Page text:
I'm not going to claim to be a journalist or the fancy term for a journalist today…”a recovered journalist.” But I've worked in enough national newsrooms to smell what they're cooking.
Their secret sauce? Cold pizza. No dog's nose required. But a dog's nose can help uncover Especially if that dog is none other than…Triumph the Insult Dog. Remember him?
I worked a live event in Boston (years ago) where Triumph attended. The producers of Comedy Central were shooting a mockumentary starring the dog. And they somehow got my number (leave it to me to get involved with the most ridiculous ideas ever).
It just turned dusk. And I was standing alone, steps away from a news broadcast, mesmerized by the big, bright TV studio lights. The 18 hour work days coupled with only 4 hours of sleep started to slowly wear on my mind.
Photo credit: scribbletaylor
Then my phone rang. It was one of the producers.
“Hey Jessica, do you see the small dog and big, moving lights? That's us with the crowd following behind…and we're coming towards you!”
Why were they coming towards me? Triumph would want to talk with the media personalities. But they were busy on live TV and unavailable. What was I going to say?
A swarm of people started to inch closer. Was I hallucinating?
As I stood there wondering what to do next, their approach became clear.
For the mockumentary to work they needed to:
1. Get the back story.
Live TV was becoming dull. Even though it was “live” there was the teleprompter, makeup, bright lights, and multiple assistants tasked to de-lint your Armani suit.
Perfection can be pretty. But people want grit.
Triumph didn't care about what happened live, on-camera. It was about the behind-the-scenes action thatÂ went intoÂ the live production. People wanted the story about the story. And the back story of TV news involved innocent me (even though I'm really not that exciting. Or that innocent).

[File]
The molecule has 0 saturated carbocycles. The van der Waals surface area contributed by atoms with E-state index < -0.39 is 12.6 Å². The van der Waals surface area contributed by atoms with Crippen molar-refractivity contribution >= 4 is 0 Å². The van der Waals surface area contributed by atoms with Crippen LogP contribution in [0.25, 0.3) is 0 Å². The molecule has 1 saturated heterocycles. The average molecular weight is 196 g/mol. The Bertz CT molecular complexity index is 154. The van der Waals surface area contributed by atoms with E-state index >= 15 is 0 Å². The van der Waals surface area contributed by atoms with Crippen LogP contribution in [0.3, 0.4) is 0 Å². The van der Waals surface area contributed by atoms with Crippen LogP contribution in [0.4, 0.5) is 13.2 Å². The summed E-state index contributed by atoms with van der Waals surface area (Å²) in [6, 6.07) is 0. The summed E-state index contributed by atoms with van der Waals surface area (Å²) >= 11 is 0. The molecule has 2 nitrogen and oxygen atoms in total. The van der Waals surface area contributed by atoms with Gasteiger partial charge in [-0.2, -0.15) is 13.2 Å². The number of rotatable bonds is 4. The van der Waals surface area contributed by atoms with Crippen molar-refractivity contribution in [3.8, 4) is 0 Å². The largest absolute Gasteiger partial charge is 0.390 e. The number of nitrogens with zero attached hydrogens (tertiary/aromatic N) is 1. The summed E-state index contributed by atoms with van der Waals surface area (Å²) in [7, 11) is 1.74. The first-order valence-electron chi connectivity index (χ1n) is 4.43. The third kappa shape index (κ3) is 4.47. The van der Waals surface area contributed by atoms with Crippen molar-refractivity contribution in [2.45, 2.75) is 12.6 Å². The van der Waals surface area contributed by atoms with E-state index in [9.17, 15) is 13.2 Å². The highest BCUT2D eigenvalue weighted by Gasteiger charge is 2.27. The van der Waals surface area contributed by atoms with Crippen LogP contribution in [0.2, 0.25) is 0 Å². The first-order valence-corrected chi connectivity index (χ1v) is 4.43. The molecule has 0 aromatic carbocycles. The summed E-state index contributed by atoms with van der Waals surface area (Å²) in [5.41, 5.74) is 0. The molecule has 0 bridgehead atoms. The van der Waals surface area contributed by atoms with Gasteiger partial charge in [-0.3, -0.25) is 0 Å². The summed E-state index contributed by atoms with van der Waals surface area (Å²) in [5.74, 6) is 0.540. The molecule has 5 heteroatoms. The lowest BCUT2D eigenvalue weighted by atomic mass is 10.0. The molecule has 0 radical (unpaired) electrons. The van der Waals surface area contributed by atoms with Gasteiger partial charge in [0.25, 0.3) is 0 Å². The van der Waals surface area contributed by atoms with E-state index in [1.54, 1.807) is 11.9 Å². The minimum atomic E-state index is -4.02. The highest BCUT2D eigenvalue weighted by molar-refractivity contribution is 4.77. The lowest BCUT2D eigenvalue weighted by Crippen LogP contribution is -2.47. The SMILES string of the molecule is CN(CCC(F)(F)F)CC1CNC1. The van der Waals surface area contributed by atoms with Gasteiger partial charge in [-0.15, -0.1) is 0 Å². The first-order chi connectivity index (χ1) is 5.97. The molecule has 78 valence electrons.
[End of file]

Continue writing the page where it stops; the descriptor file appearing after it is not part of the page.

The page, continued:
Photo credit: David Paul Ohmer
2. Tell the story
Knowing the back story is often necessary to make the actually telling of the story interesting.
One of my favorite stories about Facebook is not with Mark Zuckerberg. It's with artist and painter David Choe. He painted murals in the interior of Facebook's first Silicon Valley office and he talked with Howard Stern aboutÂ his art, and how he got involved with Facebook.
David isn't a President or VP of Communications. He's a graffiti artist. But he has the most fascinating stories to tell.
Good marketing involves everyone telling the story (not just the President or VP of Communications). The top-down approach to storytelling works for some brands. But if everyone in the company became an active, engaged participant the story would truly coalesce.
3. Know that crude humor can only take you so far.
We don't need another GoDaddy commercial to realize this.
Triumph's schtick was “ha ha funny” for the first five minutes (if that). But it didn't have power to last. Triumph used his humor to tear down traditional barriers to get the back story. But it wasn't enough to sustain him (where is he now? Triumph? Are you out there?)
Use whatever it takes to get through the door. But make sure the content sustains.
4. Bypass traditional barriers
The traditional barriers to news were armed guards at entryways. You'd need to sign your name, give a photo ID and walk around with an electronic key fob to get anywhere in the building. Once you're in the energy can mesmerize. You passed the barriers. You're in the door. You're a part of the elite media. How cool!
And then you realize traditional news isn't really as cool as you thought. They're not engaged with their audience. And they're holding on to a medium that no longer resonates. Traditional news is one light among many. Using just one light is blinding. And it can make you inaccessible.
Inaccessibility is a symptom of the past. It's like having “your people call my people.” And it's a sign of people who rest on laurels from a previous era. Time is shifting those laurels. And those “traditional barriers” are becoming extinct.